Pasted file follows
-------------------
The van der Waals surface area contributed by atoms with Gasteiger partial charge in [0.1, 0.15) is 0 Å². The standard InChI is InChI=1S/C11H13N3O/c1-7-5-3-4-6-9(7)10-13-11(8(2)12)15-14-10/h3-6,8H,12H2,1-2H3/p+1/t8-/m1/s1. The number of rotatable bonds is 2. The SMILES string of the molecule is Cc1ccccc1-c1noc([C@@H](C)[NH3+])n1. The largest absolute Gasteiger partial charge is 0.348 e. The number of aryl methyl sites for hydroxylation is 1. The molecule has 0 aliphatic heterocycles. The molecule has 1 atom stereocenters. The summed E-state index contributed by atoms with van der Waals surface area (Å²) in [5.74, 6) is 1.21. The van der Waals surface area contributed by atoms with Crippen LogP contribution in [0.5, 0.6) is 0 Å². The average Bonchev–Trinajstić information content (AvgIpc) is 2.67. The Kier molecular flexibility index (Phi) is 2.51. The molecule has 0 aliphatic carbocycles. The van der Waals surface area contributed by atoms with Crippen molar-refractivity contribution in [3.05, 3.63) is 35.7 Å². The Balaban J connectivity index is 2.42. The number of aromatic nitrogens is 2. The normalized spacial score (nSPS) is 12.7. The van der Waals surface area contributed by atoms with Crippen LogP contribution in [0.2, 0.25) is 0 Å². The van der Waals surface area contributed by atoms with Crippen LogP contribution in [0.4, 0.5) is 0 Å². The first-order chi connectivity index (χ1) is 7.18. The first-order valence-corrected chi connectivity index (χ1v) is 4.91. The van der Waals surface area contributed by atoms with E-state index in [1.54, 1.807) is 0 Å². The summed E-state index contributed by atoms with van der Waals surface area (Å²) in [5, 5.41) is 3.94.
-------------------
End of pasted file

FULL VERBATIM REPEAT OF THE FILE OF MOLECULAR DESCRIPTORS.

The van der Waals surface area contributed by atoms with Gasteiger partial charge in [0.1, 0.15) is 0 Å². The standard InChI is InChI=1S/C11H13N3O/c1-7-5-3-4-6-9(7)10-13-11(8(2)12)15-14-10/h3-6,8H,12H2,1-2H3/p+1/t8-/m1/s1. The number of rotatable bonds is 2. The SMILES string of the molecule is Cc1ccccc1-c1noc([C@@H](C)[NH3+])n1. The largest absolute Gasteiger partial charge is 0.348 e. The number of aryl methyl sites for hydroxylation is 1. The molecule has 0 aliphatic heterocycles. The molecule has 1 atom stereocenters. The summed E-state index contributed by atoms with van der Waals surface area (Å²) in [5.74, 6) is 1.21. The van der Waals surface area contributed by atoms with Crippen LogP contribution in [0.5, 0.6) is 0 Å². The average Bonchev–Trinajstić information content (AvgIpc) is 2.67. The Kier molecular flexibility index (Phi) is 2.51. The molecule has 0 aliphatic carbocycles. The van der Waals surface area contributed by atoms with Crippen molar-refractivity contribution in [3.05, 3.63) is 35.7 Å². The Balaban J connectivity index is 2.42. The number of aromatic nitrogens is 2. The normalized spacial score (nSPS) is 12.7. The van der Waals surface area contributed by atoms with Crippen LogP contribution in [0.2, 0.25) is 0 Å². The van der Waals surface area contributed by atoms with Crippen LogP contribution in [0.4, 0.5) is 0 Å². The first-order chi connectivity index (χ1) is 7.18. The first-order valence-corrected chi connectivity index (χ1v) is 4.91. The van der Waals surface area contributed by atoms with E-state index in [1.54, 1.807) is 0 Å². The summed E-state index contributed by atoms with van der Waals surface area (Å²) in [5, 5.41) is 3.94.